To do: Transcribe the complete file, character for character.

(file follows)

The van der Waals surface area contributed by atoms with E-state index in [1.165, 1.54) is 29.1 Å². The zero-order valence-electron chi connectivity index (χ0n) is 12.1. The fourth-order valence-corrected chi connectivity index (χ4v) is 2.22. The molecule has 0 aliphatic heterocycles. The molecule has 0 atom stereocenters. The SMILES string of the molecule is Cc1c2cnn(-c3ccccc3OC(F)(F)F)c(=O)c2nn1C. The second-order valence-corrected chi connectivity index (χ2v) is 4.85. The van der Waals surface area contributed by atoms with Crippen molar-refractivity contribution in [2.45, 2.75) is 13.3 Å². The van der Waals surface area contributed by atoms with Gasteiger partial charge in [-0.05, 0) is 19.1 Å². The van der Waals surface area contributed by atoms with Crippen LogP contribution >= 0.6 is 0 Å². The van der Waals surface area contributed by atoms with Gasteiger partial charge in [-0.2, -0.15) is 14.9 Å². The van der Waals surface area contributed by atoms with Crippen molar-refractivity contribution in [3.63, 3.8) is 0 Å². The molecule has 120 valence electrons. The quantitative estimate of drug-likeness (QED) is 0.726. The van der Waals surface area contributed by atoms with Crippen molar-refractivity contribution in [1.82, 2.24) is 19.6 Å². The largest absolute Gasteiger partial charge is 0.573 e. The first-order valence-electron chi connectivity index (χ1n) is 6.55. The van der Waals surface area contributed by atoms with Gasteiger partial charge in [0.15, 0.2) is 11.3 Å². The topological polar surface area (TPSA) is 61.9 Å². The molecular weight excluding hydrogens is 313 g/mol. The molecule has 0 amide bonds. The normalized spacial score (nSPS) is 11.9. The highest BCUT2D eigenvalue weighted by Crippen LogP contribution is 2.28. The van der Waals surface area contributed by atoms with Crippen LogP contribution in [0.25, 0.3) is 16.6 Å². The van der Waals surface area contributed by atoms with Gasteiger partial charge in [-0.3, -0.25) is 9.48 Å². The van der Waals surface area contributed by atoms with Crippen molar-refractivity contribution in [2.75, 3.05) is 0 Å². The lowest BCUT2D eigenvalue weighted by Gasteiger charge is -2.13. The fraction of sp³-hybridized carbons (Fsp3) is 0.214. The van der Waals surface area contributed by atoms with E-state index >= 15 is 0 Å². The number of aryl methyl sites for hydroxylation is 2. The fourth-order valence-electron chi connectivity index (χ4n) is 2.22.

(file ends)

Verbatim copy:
The van der Waals surface area contributed by atoms with E-state index in [1.165, 1.54) is 29.1 Å². The zero-order valence-electron chi connectivity index (χ0n) is 12.1. The fourth-order valence-corrected chi connectivity index (χ4v) is 2.22. The molecule has 0 aliphatic heterocycles. The molecule has 0 atom stereocenters. The SMILES string of the molecule is Cc1c2cnn(-c3ccccc3OC(F)(F)F)c(=O)c2nn1C. The second-order valence-corrected chi connectivity index (χ2v) is 4.85. The van der Waals surface area contributed by atoms with Crippen molar-refractivity contribution in [2.45, 2.75) is 13.3 Å². The van der Waals surface area contributed by atoms with Gasteiger partial charge in [-0.05, 0) is 19.1 Å². The van der Waals surface area contributed by atoms with Crippen LogP contribution >= 0.6 is 0 Å². The van der Waals surface area contributed by atoms with Gasteiger partial charge in [-0.2, -0.15) is 14.9 Å². The van der Waals surface area contributed by atoms with Crippen molar-refractivity contribution in [3.63, 3.8) is 0 Å². The molecule has 120 valence electrons. The quantitative estimate of drug-likeness (QED) is 0.726. The van der Waals surface area contributed by atoms with Crippen molar-refractivity contribution in [1.82, 2.24) is 19.6 Å². The largest absolute Gasteiger partial charge is 0.573 e. The first-order valence-electron chi connectivity index (χ1n) is 6.55. The van der Waals surface area contributed by atoms with Gasteiger partial charge in [0.15, 0.2) is 11.3 Å². The topological polar surface area (TPSA) is 61.9 Å². The molecular weight excluding hydrogens is 313 g/mol. The molecule has 0 amide bonds. The normalized spacial score (nSPS) is 11.9. The highest BCUT2D eigenvalue weighted by Crippen LogP contribution is 2.28. The van der Waals surface area contributed by atoms with Crippen LogP contribution in [0.25, 0.3) is 16.6 Å². The van der Waals surface area contributed by atoms with Gasteiger partial charge in [-0.3, -0.25) is 9.48 Å². The van der Waals surface area contributed by atoms with Crippen molar-refractivity contribution in [2.75, 3.05) is 0 Å². The lowest BCUT2D eigenvalue weighted by Gasteiger charge is -2.13. The fraction of sp³-hybridized carbons (Fsp3) is 0.214. The van der Waals surface area contributed by atoms with E-state index >= 15 is 0 Å². The number of aryl methyl sites for hydroxylation is 2. The fourth-order valence-electron chi connectivity index (χ4n) is 2.22.